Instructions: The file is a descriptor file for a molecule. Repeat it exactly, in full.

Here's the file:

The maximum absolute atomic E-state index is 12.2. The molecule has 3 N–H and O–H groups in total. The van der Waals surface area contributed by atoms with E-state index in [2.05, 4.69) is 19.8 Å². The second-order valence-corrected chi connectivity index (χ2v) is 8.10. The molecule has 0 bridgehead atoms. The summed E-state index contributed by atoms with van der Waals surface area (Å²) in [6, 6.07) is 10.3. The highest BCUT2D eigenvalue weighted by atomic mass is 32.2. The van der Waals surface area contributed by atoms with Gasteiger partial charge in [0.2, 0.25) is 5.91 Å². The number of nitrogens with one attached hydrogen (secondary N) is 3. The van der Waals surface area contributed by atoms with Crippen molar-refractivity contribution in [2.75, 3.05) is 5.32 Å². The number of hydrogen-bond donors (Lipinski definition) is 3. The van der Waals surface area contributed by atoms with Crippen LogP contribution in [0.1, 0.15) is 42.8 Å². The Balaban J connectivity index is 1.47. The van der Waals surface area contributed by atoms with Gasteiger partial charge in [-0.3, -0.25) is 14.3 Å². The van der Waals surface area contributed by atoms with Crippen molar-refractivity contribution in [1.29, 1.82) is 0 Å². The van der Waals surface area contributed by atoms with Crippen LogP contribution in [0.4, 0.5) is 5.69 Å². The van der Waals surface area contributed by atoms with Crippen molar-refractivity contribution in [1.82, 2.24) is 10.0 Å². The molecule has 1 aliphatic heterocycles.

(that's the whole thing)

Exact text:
The maximum absolute atomic E-state index is 12.2. The molecule has 3 N–H and O–H groups in total. The van der Waals surface area contributed by atoms with E-state index in [2.05, 4.69) is 19.8 Å². The second-order valence-corrected chi connectivity index (χ2v) is 8.10. The molecule has 0 bridgehead atoms. The summed E-state index contributed by atoms with van der Waals surface area (Å²) in [6, 6.07) is 10.3. The highest BCUT2D eigenvalue weighted by atomic mass is 32.2. The van der Waals surface area contributed by atoms with Gasteiger partial charge in [0.2, 0.25) is 5.91 Å². The number of nitrogens with one attached hydrogen (secondary N) is 3. The van der Waals surface area contributed by atoms with Crippen molar-refractivity contribution in [2.75, 3.05) is 5.32 Å². The number of hydrogen-bond donors (Lipinski definition) is 3. The van der Waals surface area contributed by atoms with Crippen LogP contribution in [0.1, 0.15) is 42.8 Å². The Balaban J connectivity index is 1.47. The van der Waals surface area contributed by atoms with Gasteiger partial charge in [-0.3, -0.25) is 14.3 Å². The van der Waals surface area contributed by atoms with Crippen molar-refractivity contribution in [1.29, 1.82) is 0 Å². The van der Waals surface area contributed by atoms with Crippen LogP contribution in [0.4, 0.5) is 5.69 Å². The van der Waals surface area contributed by atoms with Crippen molar-refractivity contribution in [1.82, 2.24) is 10.0 Å². The molecule has 1 aliphatic heterocycles.